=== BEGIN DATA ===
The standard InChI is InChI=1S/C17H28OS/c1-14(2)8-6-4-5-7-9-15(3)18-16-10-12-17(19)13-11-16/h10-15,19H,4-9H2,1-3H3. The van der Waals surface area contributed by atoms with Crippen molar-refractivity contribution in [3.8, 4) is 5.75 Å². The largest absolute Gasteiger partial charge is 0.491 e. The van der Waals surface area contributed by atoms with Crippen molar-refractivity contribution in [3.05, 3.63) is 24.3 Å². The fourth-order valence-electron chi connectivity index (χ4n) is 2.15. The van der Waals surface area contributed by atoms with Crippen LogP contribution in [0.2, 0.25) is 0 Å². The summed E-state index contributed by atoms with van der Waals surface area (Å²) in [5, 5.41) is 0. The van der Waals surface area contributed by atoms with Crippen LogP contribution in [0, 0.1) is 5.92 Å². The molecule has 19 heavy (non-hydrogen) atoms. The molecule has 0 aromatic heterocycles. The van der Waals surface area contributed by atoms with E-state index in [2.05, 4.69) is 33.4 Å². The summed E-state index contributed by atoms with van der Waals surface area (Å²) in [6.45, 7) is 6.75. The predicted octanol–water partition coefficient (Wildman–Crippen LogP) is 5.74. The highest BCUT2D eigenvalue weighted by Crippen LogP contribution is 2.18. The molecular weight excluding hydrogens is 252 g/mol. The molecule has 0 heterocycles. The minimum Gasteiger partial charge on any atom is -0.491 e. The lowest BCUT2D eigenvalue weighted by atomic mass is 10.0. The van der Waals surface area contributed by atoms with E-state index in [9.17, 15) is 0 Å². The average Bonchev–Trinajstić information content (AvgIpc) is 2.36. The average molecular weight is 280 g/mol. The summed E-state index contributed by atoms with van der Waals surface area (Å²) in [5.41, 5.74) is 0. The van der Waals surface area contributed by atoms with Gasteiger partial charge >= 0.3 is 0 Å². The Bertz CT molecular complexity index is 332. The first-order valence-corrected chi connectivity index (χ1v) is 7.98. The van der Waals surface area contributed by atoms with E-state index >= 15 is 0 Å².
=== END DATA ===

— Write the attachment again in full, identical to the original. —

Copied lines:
The standard InChI is InChI=1S/C17H28OS/c1-14(2)8-6-4-5-7-9-15(3)18-16-10-12-17(19)13-11-16/h10-15,19H,4-9H2,1-3H3. The van der Waals surface area contributed by atoms with Crippen molar-refractivity contribution in [3.8, 4) is 5.75 Å². The largest absolute Gasteiger partial charge is 0.491 e. The van der Waals surface area contributed by atoms with Crippen molar-refractivity contribution in [3.05, 3.63) is 24.3 Å². The fourth-order valence-electron chi connectivity index (χ4n) is 2.15. The van der Waals surface area contributed by atoms with Crippen LogP contribution in [0.2, 0.25) is 0 Å². The summed E-state index contributed by atoms with van der Waals surface area (Å²) in [5, 5.41) is 0. The van der Waals surface area contributed by atoms with Crippen LogP contribution in [0, 0.1) is 5.92 Å². The molecule has 19 heavy (non-hydrogen) atoms. The molecule has 0 aromatic heterocycles. The van der Waals surface area contributed by atoms with E-state index in [2.05, 4.69) is 33.4 Å². The summed E-state index contributed by atoms with van der Waals surface area (Å²) in [6.45, 7) is 6.75. The predicted octanol–water partition coefficient (Wildman–Crippen LogP) is 5.74. The highest BCUT2D eigenvalue weighted by Crippen LogP contribution is 2.18. The molecular weight excluding hydrogens is 252 g/mol. The molecule has 0 heterocycles. The minimum Gasteiger partial charge on any atom is -0.491 e. The lowest BCUT2D eigenvalue weighted by atomic mass is 10.0. The van der Waals surface area contributed by atoms with E-state index in [9.17, 15) is 0 Å². The average Bonchev–Trinajstić information content (AvgIpc) is 2.36. The average molecular weight is 280 g/mol. The summed E-state index contributed by atoms with van der Waals surface area (Å²) in [5.41, 5.74) is 0. The van der Waals surface area contributed by atoms with Gasteiger partial charge >= 0.3 is 0 Å². The Bertz CT molecular complexity index is 332. The first-order valence-corrected chi connectivity index (χ1v) is 7.98. The van der Waals surface area contributed by atoms with E-state index >= 15 is 0 Å².